Everyone’s talking about open source vs open standards now-a-days but hardly have I come across any who knows what exactly it contains and what the importance is. I’m putting this post in my blog today as I desire for people to have a better understanding of what is the difference between these two terms. Let’s get a first hand understanding of what these terms mean.
Open Source is a methodology based on which the design, development and the distribution of the developed software is carried out along with its source code. On the other hand, Open Standards means a royalty-free distribution of technology which has been formalized and approved by committees that are open to participation by all interested parties. For example, W3C is a body working on standards for Web Technologies. Click here for more information.
The word “Standards” means a set of guidelines to which a lot of people have agreed upon. Putting this definition in the context of software, “standards” allow a company to pick and choose from competing vendors and interoperate their systems without being pinned down to one of them.
Many think that open source software offers the same advantage, but that is not true. Open source means that you have access to source code for inspection and modifications but it may fail interoperability. This does not mean that open source is not good. There is lots of software available which are better or provide a similar kind of functionality that paid software will do. And the best part of open source is that it is free and comes with the entire source code. But what happens when you need assistance? Is the assistance free or is there a price tag? We all know that there is lot of stake involved in providing support. If you are thinking that support means training people on how to use the product or software, you are mistaken. There is more to support then that. It involves product trainings, more research to fix bugs and vulnerabilities, distributing patches and updates, etc. There may be companies that provide support on open source platforms and have no tie-up or relation with the parent company that designed and distributed the software for free. They may be able to fix small issues since there is access to the source code, but imagine a situation where there is something wrong at the core level and requires dependency on the original developer. Further to this, there is plenty of evidence that suggests that open source does not necessarily equate to cost savings. There are still licensing fees, service fees, implementation fees and support fees associated with it.
I would feel comfortable if I knew that the open source software that I downloaded for free gave me the source code and so I can fix or modify the application as per my needs. But I would be more comfortable thinking that the paid software I use from the vendor is going to be in the industry for long and many brains are working on the software to ensure that it runs smoothly and has improvised functionality with every new release.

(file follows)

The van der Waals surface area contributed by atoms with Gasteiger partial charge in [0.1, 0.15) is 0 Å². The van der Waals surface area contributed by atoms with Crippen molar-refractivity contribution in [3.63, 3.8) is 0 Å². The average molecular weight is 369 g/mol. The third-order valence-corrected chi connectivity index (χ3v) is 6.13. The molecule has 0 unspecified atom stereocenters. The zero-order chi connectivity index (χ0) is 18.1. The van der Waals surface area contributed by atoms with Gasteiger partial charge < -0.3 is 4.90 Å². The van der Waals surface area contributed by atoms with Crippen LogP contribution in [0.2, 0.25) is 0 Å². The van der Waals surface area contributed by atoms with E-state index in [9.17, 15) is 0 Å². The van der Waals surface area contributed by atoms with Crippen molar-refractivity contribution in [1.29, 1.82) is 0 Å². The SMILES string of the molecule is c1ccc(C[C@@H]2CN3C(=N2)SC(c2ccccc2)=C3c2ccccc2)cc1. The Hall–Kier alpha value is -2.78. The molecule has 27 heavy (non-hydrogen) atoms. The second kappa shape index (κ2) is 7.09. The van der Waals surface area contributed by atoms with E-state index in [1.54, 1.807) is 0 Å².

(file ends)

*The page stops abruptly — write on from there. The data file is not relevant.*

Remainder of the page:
All this does not mean that open source is a big NO-NO. Open source does provide the benefit of using someone’s work in your own and then redistributing your work in similar fashion so that someone else can get benefit from your work. This way the community can make progress using a collaborative manner of production. Most of the time this needs to be shared and released under GPL (General Public License) which means that you cannot charge others for a license and you must make your own source code available to the public. This makes it IP (Intellectual Property) unfriendly. Many a times this code will not even make its way to the main stream and will simply end up as an individual company’s product. This leaves a question in mind – will everything in the long run be compatible or provide interoperability? Will my investment in one segment ensure returns in the other or vice-versa? Who’s going to provide updates and security patches to fix vulnerabilities? Who’s going to invest billions to innovate? From my perspective, it’s not a fight between open source and commercial software. It’s all about open standards versus proprietary standards.
I feel we should have more specific and beneficial standards that are not vendor specific or not vendor dictated because ultimately it is the interoperability that counts at the end of the day. If open source software fits your environment and gets the work done in terms of costs, features, support or maintenance – all’s well. But if you are putting security, compliance, performance, upgrades and scalability before everything else then proprietary software designed with open standards in mind is your choice. We can even extend this further and run a combination of both – it’s our choice.
What do you think? Let me know.